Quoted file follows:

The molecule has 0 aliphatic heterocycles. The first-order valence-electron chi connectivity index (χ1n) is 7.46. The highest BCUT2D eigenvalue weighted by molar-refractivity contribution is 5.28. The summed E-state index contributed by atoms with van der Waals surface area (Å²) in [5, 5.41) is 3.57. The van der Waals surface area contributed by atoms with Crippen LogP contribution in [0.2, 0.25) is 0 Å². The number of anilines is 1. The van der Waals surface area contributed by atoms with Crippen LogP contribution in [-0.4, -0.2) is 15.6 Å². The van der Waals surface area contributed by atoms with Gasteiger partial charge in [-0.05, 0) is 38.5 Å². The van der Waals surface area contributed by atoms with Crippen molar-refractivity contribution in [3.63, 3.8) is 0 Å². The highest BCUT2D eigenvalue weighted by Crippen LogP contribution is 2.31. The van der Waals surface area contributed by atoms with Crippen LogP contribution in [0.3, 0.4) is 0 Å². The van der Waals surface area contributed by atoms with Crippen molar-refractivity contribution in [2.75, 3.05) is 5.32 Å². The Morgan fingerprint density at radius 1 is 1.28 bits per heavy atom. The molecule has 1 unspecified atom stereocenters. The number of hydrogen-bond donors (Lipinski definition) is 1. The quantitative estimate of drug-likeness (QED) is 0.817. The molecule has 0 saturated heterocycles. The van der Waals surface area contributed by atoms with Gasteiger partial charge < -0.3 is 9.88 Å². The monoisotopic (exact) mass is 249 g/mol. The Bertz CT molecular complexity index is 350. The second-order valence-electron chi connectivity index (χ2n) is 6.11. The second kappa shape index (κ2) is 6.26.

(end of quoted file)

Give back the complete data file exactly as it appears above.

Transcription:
The molecule has 0 aliphatic heterocycles. The first-order valence-electron chi connectivity index (χ1n) is 7.46. The highest BCUT2D eigenvalue weighted by molar-refractivity contribution is 5.28. The summed E-state index contributed by atoms with van der Waals surface area (Å²) in [5, 5.41) is 3.57. The van der Waals surface area contributed by atoms with Crippen LogP contribution in [0.2, 0.25) is 0 Å². The number of anilines is 1. The van der Waals surface area contributed by atoms with Crippen LogP contribution in [-0.4, -0.2) is 15.6 Å². The van der Waals surface area contributed by atoms with Gasteiger partial charge in [-0.05, 0) is 38.5 Å². The van der Waals surface area contributed by atoms with Crippen molar-refractivity contribution in [3.63, 3.8) is 0 Å². The highest BCUT2D eigenvalue weighted by Crippen LogP contribution is 2.31. The van der Waals surface area contributed by atoms with Crippen LogP contribution in [0.3, 0.4) is 0 Å². The van der Waals surface area contributed by atoms with Crippen molar-refractivity contribution in [2.75, 3.05) is 5.32 Å². The Morgan fingerprint density at radius 1 is 1.28 bits per heavy atom. The molecule has 1 unspecified atom stereocenters. The number of hydrogen-bond donors (Lipinski definition) is 1. The quantitative estimate of drug-likeness (QED) is 0.817. The molecule has 0 saturated heterocycles. The van der Waals surface area contributed by atoms with Gasteiger partial charge < -0.3 is 9.88 Å². The monoisotopic (exact) mass is 249 g/mol. The Bertz CT molecular complexity index is 350. The second-order valence-electron chi connectivity index (χ2n) is 6.11. The second kappa shape index (κ2) is 6.26.